Can Networks Cover WikiLeaks but Not Russian Hacking?

CBS has covered Russian hacking more than once following the Oct. 19 presidential debate, when Donald Trump said Hillary Clinton had no idea who was behind cyber attacks against the United States.

On Oct. 20, CBS reported that the same Russian-linked hackers who had targeted other Democratic groups had hacked Chairman John Podesta. The piece — longer than two minutes — also covered Clinton’s and Trump’s statements on the issue.

Then on Oct. 26, CBS covered the hacks on the Democratic National Committee, Podesta and Bellingcat, a Russian investigative website. The network also had an interview of Bellingcat’s Moscow contributor spending three minutes on the issue.

NBC spent close to three minutes on Russian hacking the day of the third and final debate. The story included U.S. claims that the Kremlin was behind the theft of classified information and the defensive measures taken to stop infiltration.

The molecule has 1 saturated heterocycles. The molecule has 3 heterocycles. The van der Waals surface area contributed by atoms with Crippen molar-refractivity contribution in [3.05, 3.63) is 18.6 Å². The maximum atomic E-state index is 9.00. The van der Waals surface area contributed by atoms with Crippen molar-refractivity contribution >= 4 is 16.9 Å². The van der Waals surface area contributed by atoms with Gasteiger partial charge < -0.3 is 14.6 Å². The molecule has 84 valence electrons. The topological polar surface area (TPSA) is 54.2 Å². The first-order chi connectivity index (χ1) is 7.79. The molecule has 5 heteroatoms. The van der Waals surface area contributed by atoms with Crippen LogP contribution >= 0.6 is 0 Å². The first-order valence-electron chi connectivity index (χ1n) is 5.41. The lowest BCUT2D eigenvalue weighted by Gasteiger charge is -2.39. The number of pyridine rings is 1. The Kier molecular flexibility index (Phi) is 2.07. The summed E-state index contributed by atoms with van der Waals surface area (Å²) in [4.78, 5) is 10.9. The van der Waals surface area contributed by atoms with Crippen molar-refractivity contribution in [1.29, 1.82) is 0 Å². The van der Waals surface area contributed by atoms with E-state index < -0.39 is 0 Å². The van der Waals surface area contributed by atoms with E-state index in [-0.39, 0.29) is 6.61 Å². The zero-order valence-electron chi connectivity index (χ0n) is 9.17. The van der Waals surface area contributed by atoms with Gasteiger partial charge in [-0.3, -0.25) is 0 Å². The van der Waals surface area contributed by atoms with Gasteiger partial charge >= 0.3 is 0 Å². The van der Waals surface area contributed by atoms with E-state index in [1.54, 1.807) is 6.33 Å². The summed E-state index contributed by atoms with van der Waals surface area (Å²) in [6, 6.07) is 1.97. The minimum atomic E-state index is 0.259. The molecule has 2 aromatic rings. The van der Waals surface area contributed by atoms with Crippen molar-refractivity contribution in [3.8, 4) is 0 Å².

NBC Nightly News

The piece also reported that the United States considers WikiLeaks founder Julian Assange a “willing participant in the Russian scheme” and concluded thousands of documents remain to be seen. All networks have given attention to WikiLeaks.

ABC has not presented a separate hacking story after the last debate.

Since all networks have covered WikiLeaks, is there an obligation to devote significant time to Russian hacking? Should ABC have devoted more time to this?

Former NBC correspondent and anchor Ann Curry said, “The Russian hacking story is important enough to be significantly covered by all the networks, given the mounting evidence that Russia appears to be meddling in this presidential election.”

Curry added, “Though the evidence is mounting, it still relies on sources who could potentially be motivated to overstate, mislead or misinform the public about Russia’s involvement. It does not seem to rely on hard evidence or proof that a reporter can actually show the public. … So there is also a good reason to be cautious about giving too much time to this story.”

More from Curry:

  • “Given the nature of this story, there is also an extra responsibility to attribute, attribute, attribute.”

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